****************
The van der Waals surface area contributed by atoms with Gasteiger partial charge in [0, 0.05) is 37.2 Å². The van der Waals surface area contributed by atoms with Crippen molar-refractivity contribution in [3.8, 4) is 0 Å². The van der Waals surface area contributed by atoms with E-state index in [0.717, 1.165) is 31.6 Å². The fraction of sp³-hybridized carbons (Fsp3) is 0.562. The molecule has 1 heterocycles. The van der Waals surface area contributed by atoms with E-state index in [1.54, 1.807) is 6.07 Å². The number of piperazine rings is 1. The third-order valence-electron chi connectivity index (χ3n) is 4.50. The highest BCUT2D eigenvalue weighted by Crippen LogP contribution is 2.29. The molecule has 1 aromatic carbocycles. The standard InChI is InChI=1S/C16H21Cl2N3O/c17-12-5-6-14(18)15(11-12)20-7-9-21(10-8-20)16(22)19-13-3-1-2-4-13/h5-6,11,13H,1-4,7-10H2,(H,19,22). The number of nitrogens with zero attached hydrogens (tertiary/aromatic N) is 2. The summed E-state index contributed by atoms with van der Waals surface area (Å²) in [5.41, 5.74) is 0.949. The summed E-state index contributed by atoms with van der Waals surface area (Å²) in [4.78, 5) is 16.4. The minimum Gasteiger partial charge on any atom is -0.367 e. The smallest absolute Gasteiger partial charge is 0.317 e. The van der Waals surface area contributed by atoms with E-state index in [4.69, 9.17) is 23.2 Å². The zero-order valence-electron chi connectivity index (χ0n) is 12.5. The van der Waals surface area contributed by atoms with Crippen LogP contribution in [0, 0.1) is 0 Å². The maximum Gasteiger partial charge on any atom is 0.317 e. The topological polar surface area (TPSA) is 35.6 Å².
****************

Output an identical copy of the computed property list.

The van der Waals surface area contributed by atoms with Gasteiger partial charge in [0, 0.05) is 37.2 Å². The van der Waals surface area contributed by atoms with Crippen molar-refractivity contribution in [3.8, 4) is 0 Å². The van der Waals surface area contributed by atoms with E-state index in [0.717, 1.165) is 31.6 Å². The fraction of sp³-hybridized carbons (Fsp3) is 0.562. The molecule has 1 heterocycles. The van der Waals surface area contributed by atoms with E-state index in [1.54, 1.807) is 6.07 Å². The number of piperazine rings is 1. The third-order valence-electron chi connectivity index (χ3n) is 4.50. The highest BCUT2D eigenvalue weighted by Crippen LogP contribution is 2.29. The molecule has 1 aromatic carbocycles. The standard InChI is InChI=1S/C16H21Cl2N3O/c17-12-5-6-14(18)15(11-12)20-7-9-21(10-8-20)16(22)19-13-3-1-2-4-13/h5-6,11,13H,1-4,7-10H2,(H,19,22). The number of nitrogens with zero attached hydrogens (tertiary/aromatic N) is 2. The summed E-state index contributed by atoms with van der Waals surface area (Å²) in [5.41, 5.74) is 0.949. The summed E-state index contributed by atoms with van der Waals surface area (Å²) in [4.78, 5) is 16.4. The minimum Gasteiger partial charge on any atom is -0.367 e. The smallest absolute Gasteiger partial charge is 0.317 e. The van der Waals surface area contributed by atoms with E-state index in [4.69, 9.17) is 23.2 Å². The zero-order valence-electron chi connectivity index (χ0n) is 12.5. The van der Waals surface area contributed by atoms with Crippen LogP contribution in [0, 0.1) is 0 Å². The maximum Gasteiger partial charge on any atom is 0.317 e. The topological polar surface area (TPSA) is 35.6 Å².